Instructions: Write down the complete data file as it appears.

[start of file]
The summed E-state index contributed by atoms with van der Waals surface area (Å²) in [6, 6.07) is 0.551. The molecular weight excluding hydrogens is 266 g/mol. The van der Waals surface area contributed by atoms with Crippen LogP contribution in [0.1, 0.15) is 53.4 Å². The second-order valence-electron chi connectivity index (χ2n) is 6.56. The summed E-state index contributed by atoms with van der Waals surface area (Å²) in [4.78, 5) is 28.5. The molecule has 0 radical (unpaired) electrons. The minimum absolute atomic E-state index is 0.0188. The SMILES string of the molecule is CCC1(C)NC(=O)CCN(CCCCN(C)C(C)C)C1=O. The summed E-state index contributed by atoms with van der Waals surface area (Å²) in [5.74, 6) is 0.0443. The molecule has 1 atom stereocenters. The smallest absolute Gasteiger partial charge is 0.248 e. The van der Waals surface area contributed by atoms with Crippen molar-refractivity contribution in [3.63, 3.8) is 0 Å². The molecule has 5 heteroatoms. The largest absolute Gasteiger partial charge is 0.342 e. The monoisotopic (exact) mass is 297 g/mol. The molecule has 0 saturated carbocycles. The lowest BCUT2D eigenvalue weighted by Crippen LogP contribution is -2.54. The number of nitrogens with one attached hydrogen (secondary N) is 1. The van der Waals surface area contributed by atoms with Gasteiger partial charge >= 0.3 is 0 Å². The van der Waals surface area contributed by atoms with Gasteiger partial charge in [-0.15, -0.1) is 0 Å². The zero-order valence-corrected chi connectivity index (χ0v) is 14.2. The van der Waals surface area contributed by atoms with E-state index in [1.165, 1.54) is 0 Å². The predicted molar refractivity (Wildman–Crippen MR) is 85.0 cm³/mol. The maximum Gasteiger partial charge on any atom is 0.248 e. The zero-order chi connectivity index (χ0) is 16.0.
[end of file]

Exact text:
The summed E-state index contributed by atoms with van der Waals surface area (Å²) in [6, 6.07) is 0.551. The molecular weight excluding hydrogens is 266 g/mol. The van der Waals surface area contributed by atoms with Crippen LogP contribution in [0.1, 0.15) is 53.4 Å². The second-order valence-electron chi connectivity index (χ2n) is 6.56. The summed E-state index contributed by atoms with van der Waals surface area (Å²) in [4.78, 5) is 28.5. The molecule has 0 radical (unpaired) electrons. The minimum absolute atomic E-state index is 0.0188. The SMILES string of the molecule is CCC1(C)NC(=O)CCN(CCCCN(C)C(C)C)C1=O. The summed E-state index contributed by atoms with van der Waals surface area (Å²) in [5.74, 6) is 0.0443. The molecule has 1 atom stereocenters. The smallest absolute Gasteiger partial charge is 0.248 e. The van der Waals surface area contributed by atoms with Crippen molar-refractivity contribution in [3.63, 3.8) is 0 Å². The molecule has 5 heteroatoms. The largest absolute Gasteiger partial charge is 0.342 e. The monoisotopic (exact) mass is 297 g/mol. The molecule has 0 saturated carbocycles. The lowest BCUT2D eigenvalue weighted by Crippen LogP contribution is -2.54. The number of nitrogens with one attached hydrogen (secondary N) is 1. The van der Waals surface area contributed by atoms with Gasteiger partial charge >= 0.3 is 0 Å². The van der Waals surface area contributed by atoms with Gasteiger partial charge in [-0.15, -0.1) is 0 Å². The zero-order valence-corrected chi connectivity index (χ0v) is 14.2. The van der Waals surface area contributed by atoms with E-state index in [1.165, 1.54) is 0 Å². The predicted molar refractivity (Wildman–Crippen MR) is 85.0 cm³/mol. The maximum Gasteiger partial charge on any atom is 0.248 e. The zero-order chi connectivity index (χ0) is 16.0.